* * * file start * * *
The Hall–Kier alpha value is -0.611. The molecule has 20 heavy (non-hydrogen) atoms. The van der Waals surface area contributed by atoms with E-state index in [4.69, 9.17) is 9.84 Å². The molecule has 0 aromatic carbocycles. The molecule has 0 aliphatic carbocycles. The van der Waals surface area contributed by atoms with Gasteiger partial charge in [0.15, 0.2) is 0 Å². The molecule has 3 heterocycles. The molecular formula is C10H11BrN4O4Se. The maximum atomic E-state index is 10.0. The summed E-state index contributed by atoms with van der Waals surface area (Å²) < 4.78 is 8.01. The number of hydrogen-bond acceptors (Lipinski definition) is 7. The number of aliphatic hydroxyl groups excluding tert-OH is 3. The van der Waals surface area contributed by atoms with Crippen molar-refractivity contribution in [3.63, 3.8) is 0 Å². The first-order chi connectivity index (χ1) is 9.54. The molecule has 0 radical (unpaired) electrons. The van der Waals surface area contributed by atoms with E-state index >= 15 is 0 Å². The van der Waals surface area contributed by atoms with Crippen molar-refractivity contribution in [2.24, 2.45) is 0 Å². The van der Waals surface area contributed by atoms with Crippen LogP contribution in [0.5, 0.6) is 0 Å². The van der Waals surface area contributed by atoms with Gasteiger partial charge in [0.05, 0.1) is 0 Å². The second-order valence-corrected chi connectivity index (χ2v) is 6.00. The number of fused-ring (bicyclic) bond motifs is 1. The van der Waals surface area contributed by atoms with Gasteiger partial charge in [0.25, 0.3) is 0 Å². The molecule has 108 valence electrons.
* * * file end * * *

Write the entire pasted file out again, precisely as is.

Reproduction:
The Hall–Kier alpha value is -0.611. The molecule has 20 heavy (non-hydrogen) atoms. The van der Waals surface area contributed by atoms with E-state index in [4.69, 9.17) is 9.84 Å². The molecule has 0 aromatic carbocycles. The molecule has 0 aliphatic carbocycles. The van der Waals surface area contributed by atoms with Gasteiger partial charge in [0.15, 0.2) is 0 Å². The molecule has 3 heterocycles. The molecular formula is C10H11BrN4O4Se. The maximum atomic E-state index is 10.0. The summed E-state index contributed by atoms with van der Waals surface area (Å²) < 4.78 is 8.01. The number of hydrogen-bond acceptors (Lipinski definition) is 7. The number of aliphatic hydroxyl groups excluding tert-OH is 3. The van der Waals surface area contributed by atoms with Crippen molar-refractivity contribution in [3.63, 3.8) is 0 Å². The first-order chi connectivity index (χ1) is 9.54. The molecule has 0 radical (unpaired) electrons. The van der Waals surface area contributed by atoms with E-state index >= 15 is 0 Å². The van der Waals surface area contributed by atoms with Crippen molar-refractivity contribution in [2.24, 2.45) is 0 Å². The van der Waals surface area contributed by atoms with Crippen LogP contribution in [0.5, 0.6) is 0 Å². The van der Waals surface area contributed by atoms with Gasteiger partial charge in [0.05, 0.1) is 0 Å². The second-order valence-corrected chi connectivity index (χ2v) is 6.00. The number of fused-ring (bicyclic) bond motifs is 1. The van der Waals surface area contributed by atoms with Gasteiger partial charge in [0.25, 0.3) is 0 Å². The molecule has 108 valence electrons.